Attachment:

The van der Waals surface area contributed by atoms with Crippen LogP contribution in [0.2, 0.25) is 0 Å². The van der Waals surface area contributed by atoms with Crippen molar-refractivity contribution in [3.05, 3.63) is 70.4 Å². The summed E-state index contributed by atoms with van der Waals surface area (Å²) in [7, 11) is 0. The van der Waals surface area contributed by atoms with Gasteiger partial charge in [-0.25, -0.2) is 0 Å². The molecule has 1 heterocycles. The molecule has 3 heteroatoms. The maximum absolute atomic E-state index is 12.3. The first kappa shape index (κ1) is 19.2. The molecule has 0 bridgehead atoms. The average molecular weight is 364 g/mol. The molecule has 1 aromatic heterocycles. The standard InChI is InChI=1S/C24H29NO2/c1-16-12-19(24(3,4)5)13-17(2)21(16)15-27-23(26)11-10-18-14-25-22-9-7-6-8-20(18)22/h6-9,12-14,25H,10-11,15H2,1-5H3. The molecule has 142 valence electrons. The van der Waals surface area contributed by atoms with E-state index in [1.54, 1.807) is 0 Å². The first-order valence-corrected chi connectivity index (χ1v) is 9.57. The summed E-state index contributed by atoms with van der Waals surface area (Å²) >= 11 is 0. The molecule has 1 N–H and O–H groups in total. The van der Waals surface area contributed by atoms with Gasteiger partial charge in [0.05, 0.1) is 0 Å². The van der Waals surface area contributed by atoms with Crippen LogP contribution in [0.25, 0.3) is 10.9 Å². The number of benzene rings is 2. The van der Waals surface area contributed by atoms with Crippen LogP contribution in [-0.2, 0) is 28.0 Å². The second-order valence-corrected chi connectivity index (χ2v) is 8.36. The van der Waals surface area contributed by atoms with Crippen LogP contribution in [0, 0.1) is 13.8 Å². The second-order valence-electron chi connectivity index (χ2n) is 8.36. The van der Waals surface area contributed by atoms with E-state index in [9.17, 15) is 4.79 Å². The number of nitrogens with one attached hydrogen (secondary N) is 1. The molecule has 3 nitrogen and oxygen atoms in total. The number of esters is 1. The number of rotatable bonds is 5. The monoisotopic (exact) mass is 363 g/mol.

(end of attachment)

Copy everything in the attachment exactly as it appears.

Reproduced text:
The van der Waals surface area contributed by atoms with Crippen LogP contribution in [0.2, 0.25) is 0 Å². The van der Waals surface area contributed by atoms with Crippen molar-refractivity contribution in [3.05, 3.63) is 70.4 Å². The summed E-state index contributed by atoms with van der Waals surface area (Å²) in [7, 11) is 0. The van der Waals surface area contributed by atoms with Gasteiger partial charge in [-0.25, -0.2) is 0 Å². The molecule has 1 heterocycles. The molecule has 3 heteroatoms. The maximum absolute atomic E-state index is 12.3. The first kappa shape index (κ1) is 19.2. The molecule has 0 bridgehead atoms. The average molecular weight is 364 g/mol. The molecule has 1 aromatic heterocycles. The standard InChI is InChI=1S/C24H29NO2/c1-16-12-19(24(3,4)5)13-17(2)21(16)15-27-23(26)11-10-18-14-25-22-9-7-6-8-20(18)22/h6-9,12-14,25H,10-11,15H2,1-5H3. The molecule has 142 valence electrons. The van der Waals surface area contributed by atoms with E-state index in [1.54, 1.807) is 0 Å². The first-order valence-corrected chi connectivity index (χ1v) is 9.57. The summed E-state index contributed by atoms with van der Waals surface area (Å²) >= 11 is 0. The molecule has 1 N–H and O–H groups in total. The van der Waals surface area contributed by atoms with Gasteiger partial charge in [0.05, 0.1) is 0 Å². The van der Waals surface area contributed by atoms with Crippen LogP contribution in [0.25, 0.3) is 10.9 Å². The number of benzene rings is 2. The van der Waals surface area contributed by atoms with Crippen LogP contribution in [-0.2, 0) is 28.0 Å². The second-order valence-corrected chi connectivity index (χ2v) is 8.36. The van der Waals surface area contributed by atoms with Crippen LogP contribution in [0, 0.1) is 13.8 Å². The second-order valence-electron chi connectivity index (χ2n) is 8.36. The van der Waals surface area contributed by atoms with E-state index in [9.17, 15) is 4.79 Å². The number of nitrogens with one attached hydrogen (secondary N) is 1. The molecule has 3 nitrogen and oxygen atoms in total. The number of esters is 1. The number of rotatable bonds is 5. The monoisotopic (exact) mass is 363 g/mol.